Now, as far as I could work out (and trust me, it wasn’t easy) the plot involves a beautiful Russian girl with no personality being forced into becoming one of the USSRs top assassins and then she enbarks on a cat and mouse game with CIA man (Cillian Murphy) whilst desperately trying to get out of the game without receiving a fatal dose of lead poisoning. Or Polonium. Or Cyanide. Or having a ‘boating accident’ since her cover is as one of the world’s top models. Because that makes sense.

In reality,it’s a mess. There’s only two real fight scenes (which weirdly enough featured pretty heavily in the trailer) , then everyone sits.around talking, some… people on set get shot but it never seems to cost our lead character anything. There’s one fairly major character, who, in the right hands could have acted as Anna’s conscience, a link back to her humanity but instead is just sort of… there. Remove them completely and the film wouldn’t suffer at all.

Also, I get that in spy films the odd flashback can be useful in helping us know how a trick was done, they are best used sparingly. Here? Their used so often that I was half wondering if the scriptwriter was on such a tight deadline that instead of rewriting some scenes, it was quicker and easier to just put in a flashback explaining how this was all part of some grand plan. It got do bad that you could make a drinking game out of them!

We never get a handle on our lead character and certainly not on any of the side characters. There’s two passable action scenes but scenes that should have been tense, weren’t. People that should have had depth, didn’t and its way, way too long.

I know a film of this type can work because it has in the past. But here? Even with the flashbacks it’s completely predictable and with a few rewrites it could have been so much better.

The best I can say is it’s made enough money to temporarily keep the creditors from Luc Beesons door.

My Score- Skip It.

Spider-Man: Far from Home Review

So, how does one follow up Avengers Endgame? A film which despite being re-released as an ‘extended edition’ whilst the original is STILL in cinemas featuring some half baked, unfinished irrelevant scene is still second behind a James Cameron film which nobody remembers let alone cares about in the global box office?

You reach for one of the most popular superheros in existence of course! Good old Arachnid boy who is pretty much single handily responsible for keeping the turkey factory known as Sony in operation.

Arachnid Boy – We Just Realized There’s A World Outside Our Windows, is the first film set after a bunch of CGI thugs undo Thanos heroic and noble actions to lower London’s house prices and help me get a seat on the central line in the morning.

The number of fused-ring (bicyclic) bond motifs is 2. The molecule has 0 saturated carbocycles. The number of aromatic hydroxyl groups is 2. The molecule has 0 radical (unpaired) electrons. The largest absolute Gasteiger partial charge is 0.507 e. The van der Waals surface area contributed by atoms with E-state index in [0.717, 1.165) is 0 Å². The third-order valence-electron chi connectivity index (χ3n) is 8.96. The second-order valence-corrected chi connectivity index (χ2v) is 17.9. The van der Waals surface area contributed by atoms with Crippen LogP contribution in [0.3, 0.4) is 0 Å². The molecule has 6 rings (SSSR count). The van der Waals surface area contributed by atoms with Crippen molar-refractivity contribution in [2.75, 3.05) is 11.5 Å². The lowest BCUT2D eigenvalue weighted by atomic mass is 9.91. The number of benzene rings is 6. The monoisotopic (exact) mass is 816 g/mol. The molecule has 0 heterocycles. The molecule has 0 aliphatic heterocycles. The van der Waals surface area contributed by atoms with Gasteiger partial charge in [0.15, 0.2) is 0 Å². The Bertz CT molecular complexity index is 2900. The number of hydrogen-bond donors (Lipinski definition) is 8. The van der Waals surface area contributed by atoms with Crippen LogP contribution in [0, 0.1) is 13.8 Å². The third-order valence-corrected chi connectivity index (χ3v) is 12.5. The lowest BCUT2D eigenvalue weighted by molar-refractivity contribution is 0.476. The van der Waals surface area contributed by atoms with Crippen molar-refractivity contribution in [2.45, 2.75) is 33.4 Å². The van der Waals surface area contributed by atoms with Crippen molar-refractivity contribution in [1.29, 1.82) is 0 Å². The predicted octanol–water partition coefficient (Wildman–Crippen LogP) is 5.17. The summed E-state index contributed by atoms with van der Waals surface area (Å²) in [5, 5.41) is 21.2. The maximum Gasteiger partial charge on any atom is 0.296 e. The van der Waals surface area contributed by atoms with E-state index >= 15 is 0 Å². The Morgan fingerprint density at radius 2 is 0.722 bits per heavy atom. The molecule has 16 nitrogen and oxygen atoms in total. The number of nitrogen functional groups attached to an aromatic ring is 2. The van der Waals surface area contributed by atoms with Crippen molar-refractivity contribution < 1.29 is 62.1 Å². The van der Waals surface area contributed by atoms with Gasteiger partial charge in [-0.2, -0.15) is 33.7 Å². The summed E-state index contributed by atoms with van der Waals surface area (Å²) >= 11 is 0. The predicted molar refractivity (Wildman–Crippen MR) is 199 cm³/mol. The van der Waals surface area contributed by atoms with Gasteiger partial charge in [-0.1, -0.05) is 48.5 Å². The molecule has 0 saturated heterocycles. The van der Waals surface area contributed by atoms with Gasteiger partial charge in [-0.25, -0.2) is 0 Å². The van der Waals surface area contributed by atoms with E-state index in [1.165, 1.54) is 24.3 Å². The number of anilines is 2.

And at first it looks like the film is going to tackle the issues raised by half the population suddenly coming back from the dead- schoolkids having to redo school years, people coming home to find that other people are living in their homes, family members having moved on, remarried and adjusted to what must have been a horrific experience.

Except within ten minutes the film drops all these ideas in favour of yet another Marvel film.

I mean, it is kind of cool that an American road trip film has realized that there’s more to Europe than London and Prague because well, insert your own Brexit joke here because I am so, so tired.

I am also slightly baffled by the interesting ideas that the film has and then throws away, Fury is depicted as being behind the curve but the film doesn’t really do anything with it. Parker is in so many European countries but they pass by so quickly that none of them make an impact beyond Marvel being pleased with the fact that it’s just bought a new atlas.

It’s gotten all the usual Marvel issues as well, the villain appears to have nothing but good points, the hero is basically an immortal, invulnerable God, the CGI is everywhere and obvious , even when it doesn’t need to be there, I’m still not convinced that the hero isn’t the biggest menace in the film and everyone’s just a quippy pain in the neck to such an extent that I wanted to go back in time and shove a book of Shakespearean soliloquies down Joss Wheedons throat and his Scooby Gang of helpers needs a lot less time in the third act as they frankly add a Gooniesh air to what could have been a very intense finale.

Aside from that, this films actually pretty good. Holland is amazing as Parker and is arguably the second best cast person in the film…. It’s great to see Jake Gyllenhaal back into blockbusters following 2008s frankly underrated Prince of Persia flick. More comedic lines hit than miss and there are some really cool ideas and visuals after what I guess is supposed to be a twist in the middle of the film but everyone who has even the slightest knowledge of the web-head would have seen coming a mile away.

There’s some good character moments but it just all get drowned beneath the inevitable CGI slurry hat accompanies all these films.

As a soft reboot after infinity war, this film works. As a fun distraction, it works. Marvel doesn’t make bad films. I mean, they will eventually but that day is not today. It’s got some interesting ideas but it doesn’t DO anything with them. All the characters are interesting flawed.and relatable. Or pathetically flat one dimensional bits of cardboard but that’s life these days.

Some of the action scenes are fun but all of them are different and inventive and to be honest, that’ll do film. That’ll do.

My Score- See It.

Child’s Play (2019) Review

“Why are you reviewing this film?”

Asked my very confused script guy.